Cognitive, Affective, & Behavioral Neuroscience

, Volume 13, Issue 4, pp 790–802 | Cite as

The relationship between depressive symptoms and error monitoring during response switching

  • Hans S. Schroder
  • Tim P. Moran
  • Zachary P. Infantolino
  • Jason S. MoserEmail author


Heightened sensitivity to failure and negative information is thought to be an important maintenance mechanism for symptoms of depression. However, the specific neural and behavioral correlates of the abnormal reactions to errors associated with depression are not yet well understood. The present study was designed to shed new light on this issue by examining how depressive symptoms relate to error monitoring in the context of different task demands. We used a modified flanker task in which the stimulus–response (S–R) mappings were reversed between blocks, differentiating relatively easy nonreversal blocks from the more-demanding S–R reversal blocks. Undergraduates performed this task and then completed a self-report measure of anhedonic depression. The results revealed that depressive symptoms were related to poorer posterror accuracy in the more-difficult S–R reversal blocks, but not in the easier nonreversal blocks. Event-related brain potentials (ERPs) within a subsample of these participants further indicated that depressive symptoms were associated with reduced error positivity (Pe) amplitudes in both block types, suggesting that depressive symptoms were related to reduced attention allocation to errors across the easy and hard blocks. Finally, brain–behavior correlations indicated that highly depressed individuals failed to display a relationship between Pe amplitude and posterror accuracy in the S–R reversal blocks, a relationship that was intact in the low-depression group. Together, these results suggest that task demands play a critical role in the emergence of error-monitoring abnormalities in depression.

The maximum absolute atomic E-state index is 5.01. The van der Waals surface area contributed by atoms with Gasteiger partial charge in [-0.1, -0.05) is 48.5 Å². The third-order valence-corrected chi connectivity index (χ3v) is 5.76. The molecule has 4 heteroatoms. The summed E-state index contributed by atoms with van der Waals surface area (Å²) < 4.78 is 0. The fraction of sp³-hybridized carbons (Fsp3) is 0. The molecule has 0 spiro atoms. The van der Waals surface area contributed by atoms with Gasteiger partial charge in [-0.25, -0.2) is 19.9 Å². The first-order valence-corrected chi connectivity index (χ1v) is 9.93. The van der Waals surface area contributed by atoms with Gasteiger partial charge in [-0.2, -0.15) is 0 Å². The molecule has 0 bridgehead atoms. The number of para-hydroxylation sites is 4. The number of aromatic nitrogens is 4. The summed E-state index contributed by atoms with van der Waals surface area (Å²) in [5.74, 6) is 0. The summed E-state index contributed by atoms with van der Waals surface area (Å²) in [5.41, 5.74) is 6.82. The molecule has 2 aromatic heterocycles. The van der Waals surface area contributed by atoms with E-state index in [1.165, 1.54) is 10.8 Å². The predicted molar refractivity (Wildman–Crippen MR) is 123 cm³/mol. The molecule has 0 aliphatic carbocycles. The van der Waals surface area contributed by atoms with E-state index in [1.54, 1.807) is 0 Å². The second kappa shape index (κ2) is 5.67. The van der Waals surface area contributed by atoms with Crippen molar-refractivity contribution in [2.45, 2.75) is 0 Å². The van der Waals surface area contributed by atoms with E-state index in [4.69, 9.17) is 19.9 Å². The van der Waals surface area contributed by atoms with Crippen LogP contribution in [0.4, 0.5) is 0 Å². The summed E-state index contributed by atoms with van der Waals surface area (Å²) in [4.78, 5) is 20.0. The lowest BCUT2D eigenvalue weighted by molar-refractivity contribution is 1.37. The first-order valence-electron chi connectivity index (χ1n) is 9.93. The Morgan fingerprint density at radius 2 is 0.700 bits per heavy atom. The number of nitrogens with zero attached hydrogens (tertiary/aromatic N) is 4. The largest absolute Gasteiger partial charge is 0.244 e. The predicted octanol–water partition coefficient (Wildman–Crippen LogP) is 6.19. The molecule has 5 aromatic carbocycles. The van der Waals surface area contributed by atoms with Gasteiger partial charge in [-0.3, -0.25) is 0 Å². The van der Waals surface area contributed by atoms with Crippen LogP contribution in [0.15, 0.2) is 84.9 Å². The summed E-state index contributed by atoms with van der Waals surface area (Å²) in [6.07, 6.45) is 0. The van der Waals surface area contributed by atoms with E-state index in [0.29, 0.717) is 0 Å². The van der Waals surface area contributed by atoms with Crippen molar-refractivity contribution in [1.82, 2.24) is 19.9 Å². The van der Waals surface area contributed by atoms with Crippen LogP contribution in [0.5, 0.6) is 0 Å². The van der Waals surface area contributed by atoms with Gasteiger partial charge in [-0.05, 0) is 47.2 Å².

Depression Posterror adjustments Error monitoring Response switching 

Supplementary material

13415_2013_184_MOESM1_ESM.pdf (25 kb)
Table S1 Studies included in the comparison between more difficult versus less difficult tasks. The citations for these articles may be found in the References section in the main text. (PDF 24 kb)


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Copyright information

© Psychonomic Society, Inc. 2013

Authors and Affiliations

  • Hans S. Schroder
    • 1
  • Tim P. Moran
    • 1
  • Zachary P. Infantolino
    • 2
  • Jason S. Moser
    • 1
    Email author
  1. 1.Department of PsychologyMichigan State UniversityEast LansingUSA
  2. 2.Department of PsychologyUniversity of DelawareNewarkUSA

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